So, with IROHA, you can upload the drone images to our website and run an analysis, and we will provide you with the results in as little as 10 seconds, depending on the content of your analysis.
Sorabatake：10 seconds is amazing. I can see the amazed faces of farmers, who used to walk around the farmland to check crops, one by one, but now all they have to do is fly a drone and give the data to IROHA.
Watanabe：The key point is that it takes as little as 10 seconds to get the analysis results that are useful to farmers, not raw data.
Agriculture can also be called a manufacturing industry as it is in the act of making and selling products, but there is one crucial difference from existing manufacturing industries. Agriculture do not have drawings. In the manufacturing industry, there are always drawings, and because of drawings, information can be integrated, and because of drawings, new ideas can be born and business improvements can be realized.
In that sense, IROHA can be called a service that provides drawings to farmers. IROHA was developed based on the concept of visualizing where to look around today and what is happening where on the drawing board when farmland becomes larger in the future.
The inspiration for "IROHA" came from a forest in Hokkaido that I saw at a hotel on a business trip.
Sorabatake：When and how did you come up with the IROHA idea?
Watanabe： In 2015. When I was on a business trip to Hokkaido, the view from my hotel room was of a forest, and the green color of the forest looked different every day, every time. At that time, I did feel that drones might be able to solve issues in the agricultural industry, and I realized the obvious fact that the same green color can be different depending on how light reflects it.
Even if a farmer takes a picture of his own farmland with a drone, he may face the challenge of being unable to make a decision because the color of the green captured in the image differs depending on the date, time, and weather conditions.
So, we thought that if we could provide a service that could guide farmers to the correct leaf color status that would help them make decisions no matter what drone was used to take pictures and under what circumstances. We could use drones to replace the work that farmers would have to check their farmland. This is the first inspiration we came up with for the idea of IROHA. This is the first inspiration we came up with the idea of IROHA.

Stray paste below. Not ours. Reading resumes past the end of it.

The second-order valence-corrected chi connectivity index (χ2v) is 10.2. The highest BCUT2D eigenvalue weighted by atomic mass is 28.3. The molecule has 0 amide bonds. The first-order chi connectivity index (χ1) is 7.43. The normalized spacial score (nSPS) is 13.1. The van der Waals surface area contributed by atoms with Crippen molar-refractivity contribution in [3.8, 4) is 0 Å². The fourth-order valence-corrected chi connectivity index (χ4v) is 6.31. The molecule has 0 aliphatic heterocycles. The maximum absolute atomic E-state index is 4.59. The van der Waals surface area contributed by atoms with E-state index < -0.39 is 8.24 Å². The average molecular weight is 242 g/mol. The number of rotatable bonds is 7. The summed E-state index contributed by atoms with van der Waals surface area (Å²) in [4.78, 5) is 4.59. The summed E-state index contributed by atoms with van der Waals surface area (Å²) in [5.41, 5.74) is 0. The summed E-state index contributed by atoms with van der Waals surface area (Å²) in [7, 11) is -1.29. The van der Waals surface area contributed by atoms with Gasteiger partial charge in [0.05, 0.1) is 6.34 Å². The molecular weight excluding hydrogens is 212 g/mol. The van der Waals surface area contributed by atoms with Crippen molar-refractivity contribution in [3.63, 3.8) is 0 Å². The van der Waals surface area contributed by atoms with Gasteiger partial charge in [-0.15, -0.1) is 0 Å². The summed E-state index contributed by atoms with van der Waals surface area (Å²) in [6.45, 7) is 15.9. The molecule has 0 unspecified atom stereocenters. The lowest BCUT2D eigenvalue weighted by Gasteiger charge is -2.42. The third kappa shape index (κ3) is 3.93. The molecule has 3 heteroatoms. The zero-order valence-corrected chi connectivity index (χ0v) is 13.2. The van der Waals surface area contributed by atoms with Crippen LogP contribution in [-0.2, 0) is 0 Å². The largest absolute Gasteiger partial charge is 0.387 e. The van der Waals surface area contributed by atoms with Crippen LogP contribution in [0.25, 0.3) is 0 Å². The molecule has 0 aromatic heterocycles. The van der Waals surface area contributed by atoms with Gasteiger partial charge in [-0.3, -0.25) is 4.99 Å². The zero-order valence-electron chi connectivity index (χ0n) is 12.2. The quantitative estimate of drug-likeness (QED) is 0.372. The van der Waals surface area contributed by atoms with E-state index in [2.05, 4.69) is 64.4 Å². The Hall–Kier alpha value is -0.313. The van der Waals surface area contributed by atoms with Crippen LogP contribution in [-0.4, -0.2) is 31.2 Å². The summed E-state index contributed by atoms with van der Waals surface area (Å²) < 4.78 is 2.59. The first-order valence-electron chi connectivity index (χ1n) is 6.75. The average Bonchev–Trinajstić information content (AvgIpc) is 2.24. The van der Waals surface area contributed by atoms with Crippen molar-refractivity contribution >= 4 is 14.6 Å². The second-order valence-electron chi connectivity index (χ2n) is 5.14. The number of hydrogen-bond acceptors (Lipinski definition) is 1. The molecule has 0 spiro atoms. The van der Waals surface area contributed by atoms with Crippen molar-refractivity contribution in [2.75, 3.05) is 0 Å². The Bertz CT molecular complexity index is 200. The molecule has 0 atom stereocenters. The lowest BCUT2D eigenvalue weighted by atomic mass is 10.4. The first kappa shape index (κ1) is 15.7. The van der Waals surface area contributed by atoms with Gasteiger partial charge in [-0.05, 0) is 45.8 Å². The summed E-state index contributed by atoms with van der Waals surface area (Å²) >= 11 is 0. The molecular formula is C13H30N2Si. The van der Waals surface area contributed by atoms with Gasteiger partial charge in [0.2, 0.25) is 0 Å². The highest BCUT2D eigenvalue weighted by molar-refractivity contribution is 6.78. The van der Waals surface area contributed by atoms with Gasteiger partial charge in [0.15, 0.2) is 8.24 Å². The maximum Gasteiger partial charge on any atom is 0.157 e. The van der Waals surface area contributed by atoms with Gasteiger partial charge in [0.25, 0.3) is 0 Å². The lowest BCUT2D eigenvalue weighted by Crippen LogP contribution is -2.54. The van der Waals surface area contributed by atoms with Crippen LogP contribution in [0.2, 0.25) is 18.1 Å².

IROHA - it's demonstration and social implementation
Keyword ① Persistence
Sorabatake：So how did you empower the services of IROHA in its early days?
Watanabe：For IROHA, we developed the service in the “Product-Out” format, so we put it out with what we developed based on the hypothesis which Kuramoto and I came up with. After that, we set up verification themes for each crop and adapted them, which was difficult at first.
When the first IROHA product was completed, we provided 40~50 drones free of charge to farmers, JAS, and municipalities, and told them “please feel free to fly them” and distributed them all over Japan. Since there are no other companies doing the same type of thing, we think people became interested in using us. We are thankful for them as they give us feedback on the results of analysis.
Sorabatake：When you were distributing the service, were farmers who actually used it mostly young? Or were they in the older generation?
Watanabe：It was distributed and used by farmers in all generations, from those in their 30’s and 40’s to those in their 60’s. This has continued to the present day, and the highest age of a farmer using IROHA is 67 years old. The average age of farmers in Japan today is 67~68 years old, so even farmers of average age are using IROHA.
Sorabatake：So was the analysis done by both of you?
Watanabe：No, at that time, we had a significant number of engineers. We decided to set out a project for each farmer, such as “verify this type of analysis for this farmer” or “verify the accuracy of this type of analysis for this farmer”, and improved it as we received feedback from each of them.
In the development of the various IROHA services, we worked so hard collecting all the data we could from the ground level. For example, in the service for cabbages, we actually counted 20,000 cabbages and we actually measured the weight of each cabbage. I In the service for paddy rice, we went around the rice fields and measured differences of rice growth with farmers.